The iPad Impact

"What is unique about the iPad is they are truly the most tactile device, with a larger screen where you are actually moving the content with your hands, not a mouse or keyboard," she said. "This is a more immersive experience than the lean back of TV or the lean forward of the PC. You are part of the content."

Great quote from Catherine Spurway, Pointroll VP Advertising and Marketing.  I've been using an iPad for about a month now and my expectations and early hypotheses have been shattered.  When Apple announced the iPad I felt it would be mostly a media consumption device - a large iTouch.  I believed it would be hard to use for productivity based work apps.  I under valued this revolutionary product and the great opportunity for touch interfaces.

The iPad experience is so superior to the PC or Mac model.  I now refuse to travel with my Sony notebook (which is quite small).  I am typing this blog from my iPad while the person sitting next to me on this AA flight watches a movie on hers.  I brought my notebook on this business trip but haven't booted it up - just thinking about that makes me queasy!  For now on, the Sony will stay in its dock in my office.  I feel so liberated and know my travel life will be better, easier, more productive and more entertaining.  A wise colleague has a great blog called "Death of the Mouse".
 Through my recent iPad experience, I now understand the paradigm change to touch interfaces.  As the mouse dies, so will the hardware and software that work with mice and support the PC paradigm.

This is possible due to the beautiful Apple design and user experience plus cloud computing, easy low-cost apps, and improved and pervasive mobile broadband.  This iPad experience will only get better as more apps are released and integration between apps, device and cloud services improves.  There are a slew of new business productivity iPad apps hitting the market including apps for viewing, editing and saving Microsoft office files.  The NY Times reviewed a couple of these new apps today. 

The Puppy Effect
Many of us have experienced the magnet effect of walking a puppy in NYC (free tip for singles out there). Well, my new puppy is my iPad.  Everyone wants to see it, touch it, play with it.  I am having more conversations with strangers (do I really want/need that)?  And once someone tries it, they must have one.  I have seen this with a few friends already with their wives contacting me with questions so they can order the iPad for Fathers Day.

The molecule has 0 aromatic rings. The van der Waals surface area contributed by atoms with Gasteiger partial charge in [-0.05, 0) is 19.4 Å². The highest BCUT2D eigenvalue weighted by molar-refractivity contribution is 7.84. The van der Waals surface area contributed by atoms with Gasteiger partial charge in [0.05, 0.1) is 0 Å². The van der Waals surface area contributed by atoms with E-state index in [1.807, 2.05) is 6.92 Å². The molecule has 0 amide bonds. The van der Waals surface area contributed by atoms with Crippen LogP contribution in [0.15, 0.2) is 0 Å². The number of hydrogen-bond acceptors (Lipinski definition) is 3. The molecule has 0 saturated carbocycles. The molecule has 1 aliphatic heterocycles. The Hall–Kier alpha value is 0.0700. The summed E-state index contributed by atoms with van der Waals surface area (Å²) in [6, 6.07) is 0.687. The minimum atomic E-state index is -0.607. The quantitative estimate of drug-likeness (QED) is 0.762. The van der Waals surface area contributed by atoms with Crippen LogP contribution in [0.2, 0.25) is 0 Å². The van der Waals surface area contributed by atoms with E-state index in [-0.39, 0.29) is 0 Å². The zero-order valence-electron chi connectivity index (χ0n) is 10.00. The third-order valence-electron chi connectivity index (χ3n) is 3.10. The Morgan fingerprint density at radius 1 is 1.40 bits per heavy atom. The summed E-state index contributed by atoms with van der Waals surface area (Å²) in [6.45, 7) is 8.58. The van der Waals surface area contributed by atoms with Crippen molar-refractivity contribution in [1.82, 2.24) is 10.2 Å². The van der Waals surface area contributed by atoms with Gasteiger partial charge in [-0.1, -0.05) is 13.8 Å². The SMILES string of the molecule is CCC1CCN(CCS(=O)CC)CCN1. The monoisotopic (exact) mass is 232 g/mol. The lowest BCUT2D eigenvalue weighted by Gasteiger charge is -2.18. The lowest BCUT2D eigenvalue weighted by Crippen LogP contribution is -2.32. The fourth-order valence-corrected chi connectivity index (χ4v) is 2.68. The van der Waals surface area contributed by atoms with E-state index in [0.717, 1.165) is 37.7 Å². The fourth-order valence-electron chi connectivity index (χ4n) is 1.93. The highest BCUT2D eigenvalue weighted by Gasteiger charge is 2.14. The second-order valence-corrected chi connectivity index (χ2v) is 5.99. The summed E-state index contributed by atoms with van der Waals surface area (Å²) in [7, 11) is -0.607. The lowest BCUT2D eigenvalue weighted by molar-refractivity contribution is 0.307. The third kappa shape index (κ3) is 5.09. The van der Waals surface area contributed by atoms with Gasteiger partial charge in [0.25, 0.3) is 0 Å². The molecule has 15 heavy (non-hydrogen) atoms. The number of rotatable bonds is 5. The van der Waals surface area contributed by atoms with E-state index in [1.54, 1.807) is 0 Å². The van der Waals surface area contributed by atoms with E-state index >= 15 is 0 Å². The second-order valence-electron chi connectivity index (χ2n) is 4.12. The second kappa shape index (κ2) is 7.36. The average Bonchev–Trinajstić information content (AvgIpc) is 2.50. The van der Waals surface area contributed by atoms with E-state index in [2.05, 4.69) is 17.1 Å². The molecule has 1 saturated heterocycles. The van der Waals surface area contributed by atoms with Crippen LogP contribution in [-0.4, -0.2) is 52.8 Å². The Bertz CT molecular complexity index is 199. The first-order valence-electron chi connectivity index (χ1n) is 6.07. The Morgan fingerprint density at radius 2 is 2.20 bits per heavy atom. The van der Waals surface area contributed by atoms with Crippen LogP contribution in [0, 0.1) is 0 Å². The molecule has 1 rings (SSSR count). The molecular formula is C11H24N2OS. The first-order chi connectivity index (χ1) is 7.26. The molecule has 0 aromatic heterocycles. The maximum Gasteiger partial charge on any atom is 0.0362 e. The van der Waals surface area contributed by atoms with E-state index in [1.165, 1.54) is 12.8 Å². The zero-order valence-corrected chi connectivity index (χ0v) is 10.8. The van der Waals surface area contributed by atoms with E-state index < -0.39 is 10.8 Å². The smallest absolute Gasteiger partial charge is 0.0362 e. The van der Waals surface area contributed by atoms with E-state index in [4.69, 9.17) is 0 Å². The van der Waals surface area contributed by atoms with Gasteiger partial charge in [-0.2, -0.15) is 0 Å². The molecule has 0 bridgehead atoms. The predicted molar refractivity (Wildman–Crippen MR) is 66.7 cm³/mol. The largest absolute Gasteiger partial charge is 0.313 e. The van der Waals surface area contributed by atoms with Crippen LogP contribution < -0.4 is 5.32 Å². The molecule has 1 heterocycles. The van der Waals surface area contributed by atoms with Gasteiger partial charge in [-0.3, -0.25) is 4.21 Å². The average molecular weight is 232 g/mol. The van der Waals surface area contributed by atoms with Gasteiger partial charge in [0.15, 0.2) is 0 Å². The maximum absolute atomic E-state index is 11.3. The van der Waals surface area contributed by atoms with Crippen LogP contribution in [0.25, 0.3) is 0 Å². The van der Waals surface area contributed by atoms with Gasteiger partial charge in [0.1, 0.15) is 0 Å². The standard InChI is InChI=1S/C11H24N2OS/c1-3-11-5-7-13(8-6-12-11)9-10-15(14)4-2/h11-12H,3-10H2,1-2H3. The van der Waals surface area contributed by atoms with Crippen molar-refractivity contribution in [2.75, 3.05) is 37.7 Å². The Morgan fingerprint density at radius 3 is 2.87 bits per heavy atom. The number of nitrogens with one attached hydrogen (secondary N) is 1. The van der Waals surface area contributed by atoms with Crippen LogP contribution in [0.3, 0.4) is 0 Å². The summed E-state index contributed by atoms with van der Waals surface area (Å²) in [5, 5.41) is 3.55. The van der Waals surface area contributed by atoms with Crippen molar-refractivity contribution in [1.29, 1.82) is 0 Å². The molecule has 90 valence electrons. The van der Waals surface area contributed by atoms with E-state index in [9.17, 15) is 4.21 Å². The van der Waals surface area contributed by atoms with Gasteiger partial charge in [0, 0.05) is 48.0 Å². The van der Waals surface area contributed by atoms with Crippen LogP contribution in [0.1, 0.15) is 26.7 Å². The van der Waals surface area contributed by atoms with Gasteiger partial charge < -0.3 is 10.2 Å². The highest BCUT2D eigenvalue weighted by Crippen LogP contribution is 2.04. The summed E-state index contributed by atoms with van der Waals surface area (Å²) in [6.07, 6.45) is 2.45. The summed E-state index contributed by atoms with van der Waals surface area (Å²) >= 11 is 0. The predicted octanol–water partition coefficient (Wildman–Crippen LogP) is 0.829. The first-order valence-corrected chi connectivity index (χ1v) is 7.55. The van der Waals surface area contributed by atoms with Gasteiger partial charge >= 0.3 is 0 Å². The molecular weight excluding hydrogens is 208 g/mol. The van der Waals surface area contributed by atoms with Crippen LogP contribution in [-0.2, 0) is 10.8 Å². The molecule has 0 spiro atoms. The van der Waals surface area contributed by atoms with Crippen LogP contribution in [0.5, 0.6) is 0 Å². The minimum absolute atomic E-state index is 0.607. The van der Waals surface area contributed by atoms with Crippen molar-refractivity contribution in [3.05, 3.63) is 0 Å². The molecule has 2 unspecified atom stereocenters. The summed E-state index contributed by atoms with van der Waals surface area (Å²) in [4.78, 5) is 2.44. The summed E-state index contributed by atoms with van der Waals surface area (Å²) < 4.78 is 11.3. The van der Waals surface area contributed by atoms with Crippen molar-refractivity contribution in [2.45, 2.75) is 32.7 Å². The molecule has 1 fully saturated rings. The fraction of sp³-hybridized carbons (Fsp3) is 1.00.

Naturally, being the digital marketing consultant and competitive freak that I am, I need to make a bunch of predictions about the winners and losers from the new iPad paradigm so here goes.

The Winners
  • Apple, naturally – the stock broke 270 today…all time high.
  • Smart advertisers (and agencies) who will test this platform before it reaches scale – test, measure, refine…
  • iPad app developers – the smart ones will develop “universal applications" (iPad, iPhone, etc.)
  • iPad accessory makers – the iPad needs a lot of accessories to connect to devices, to enjoy media, etc.
  • Desktop makers – much cheaper than laptops.  More will ask “do a really need a laptop and iPad?”.
  • Cloud services – as local storage goes away, demand for the cloud increases.
  • Digital Content producers – the iPad is the best digital content device ever.
The Losers
  • Apple, again - do we really need both iPad and iPhone?  There are better phones and networks.  Plus, there's little app synergy yet.  Time will tell...
  • Notebook makers – see above.
  • Software incumbents – see above.

So, what do you think?  Please comment below.

A New Decade Finds Google Under Assault

In an earlier post, I referred to the prior decade as the "Google Decade".  For digital marketers, the big story last decade was paid search and organic SEO.  Google grew search market share every quarter and expanded their AdWords program to many sites and countries.  They also established a culture of innovation that resulted in numerous new products such as Content (display ads), Earth, Print, TV, Gmail, Analytics, Apps, etc.  Despite this new product rollout, Google still derives the vast majority of their revenue from AdWords, leaving them vulnerable to changing user behaviors and other advertising options.  After dominating the last decade and proving a great ability to innovate and execute, Google finds itself being attacked from all sides.  The recent news and announcements from Apple, Facebook and Microsoft tell the story.